Study Comparing Two Different Methods of Treating Periodontal Disease
The purposes of this study are to:
1. compare the clinical effectiveness of a traditional and a medical model of periodontal therapy; and
2. determine the value of the two approaches to periodontal therapy.
This application was developed to test the following hypothesis: A medical model of periodontal therapy, when compared to a traditional model, is as clinically effective, is more valuable, and can be realistically implemented in clinical practice. To accomplish this task a prospective, blinded, community based, cohort trial will be carried out. Two analytical techniques will be employed to compare the outcomes of periodontal therapy: clinical effectiveness and value. The two primary outcome variables for assessing clinical effectiveness will be clinician centered (attachment level) and patient centered (quality of life). The key outcome variable for value determination is cost of care. Value is then determined by dividing the outcome by the cost of care. Thus a similar outcome at reduced cost increases value. This facilitates calculating cost-effectiveness and cost-utility of care, preparing decision analysis trees, and carrying out sensitivity analysis.
There are two significant reasons for testing a medical model of care. If the hypothesis is correct:
1. this would increase access to periodontal care; and
2. it would offer a cost-effective method to treat periodontal infections that are correlated with systemic health problems.
These points argue for a direct comparison of the medical and traditional models of care.
Allocation: Non-Randomized, Control: Active Control, Endpoint Classification: Efficacy Study, Intervention Model: Parallel Assignment, Masking: Single Blind, Primary Purpose: Treatment
The Forsyth Institute
National Institute of Dental and Craniofacial Research (NIDCR)
Results (where available)
- Source: http://clinicaltrials.gov/show/NCT00127244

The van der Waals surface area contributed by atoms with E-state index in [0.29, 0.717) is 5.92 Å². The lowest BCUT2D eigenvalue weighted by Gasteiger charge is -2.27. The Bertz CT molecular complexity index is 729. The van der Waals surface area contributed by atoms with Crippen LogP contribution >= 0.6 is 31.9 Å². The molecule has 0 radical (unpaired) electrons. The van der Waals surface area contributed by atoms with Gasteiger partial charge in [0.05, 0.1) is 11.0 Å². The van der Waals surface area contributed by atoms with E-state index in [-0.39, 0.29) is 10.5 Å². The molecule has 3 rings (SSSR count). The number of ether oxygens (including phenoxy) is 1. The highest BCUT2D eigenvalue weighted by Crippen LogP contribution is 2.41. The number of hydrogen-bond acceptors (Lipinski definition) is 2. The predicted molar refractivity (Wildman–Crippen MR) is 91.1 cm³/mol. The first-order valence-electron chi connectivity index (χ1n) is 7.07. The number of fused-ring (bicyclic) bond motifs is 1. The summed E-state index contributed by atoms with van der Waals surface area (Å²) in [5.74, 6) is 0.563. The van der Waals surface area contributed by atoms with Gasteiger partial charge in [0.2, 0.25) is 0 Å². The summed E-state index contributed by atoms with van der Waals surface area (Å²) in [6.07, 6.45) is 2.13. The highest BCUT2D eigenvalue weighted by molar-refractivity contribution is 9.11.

- Information obtained from ClinicalTrials.gov on July 15, 2010
Medical and Biotech [MESH] Definitions
Periodontal Attachment Loss
Loss or destruction of periodontal tissue caused by periodontitis or other destructive periodontal diseases or by injury during instrumentation. Attachment refers to the periodontal ligament which attaches to the alveolar bone. It has been hypothesized that treatment of the underlying periodontal disease and the seeding of periodontal ligament cells enable the creating of new attachment.
Any restorative and replacement device that is used as a therapeutic aid in the treatment of periodontal disease. It is an adjunct to other forms of periodontal therapy and does not cure periodontal disease by itself. (Boucher's Clinical Dental Terminology, 3d ed)
A numerical rating scale for classifying the periodontal status of a person or population with a single figure which takes into consideration prevalence as well as severity of the condition. It is based upon probe measurement of periodontal pockets and on gingival tissue status.
Pathological processes involving the PERIODONTIUM including the gum (GINGIVA), the alveolar bone (ALVEOLAR PROCESS), the DENTAL CEMENTUM, and the PERIODONTAL LIGAMENT.
A species of bacteria in the family SPIROCHAETACEAE, frequently isolated from periodontal pockets (PERIODONTAL POCKET).
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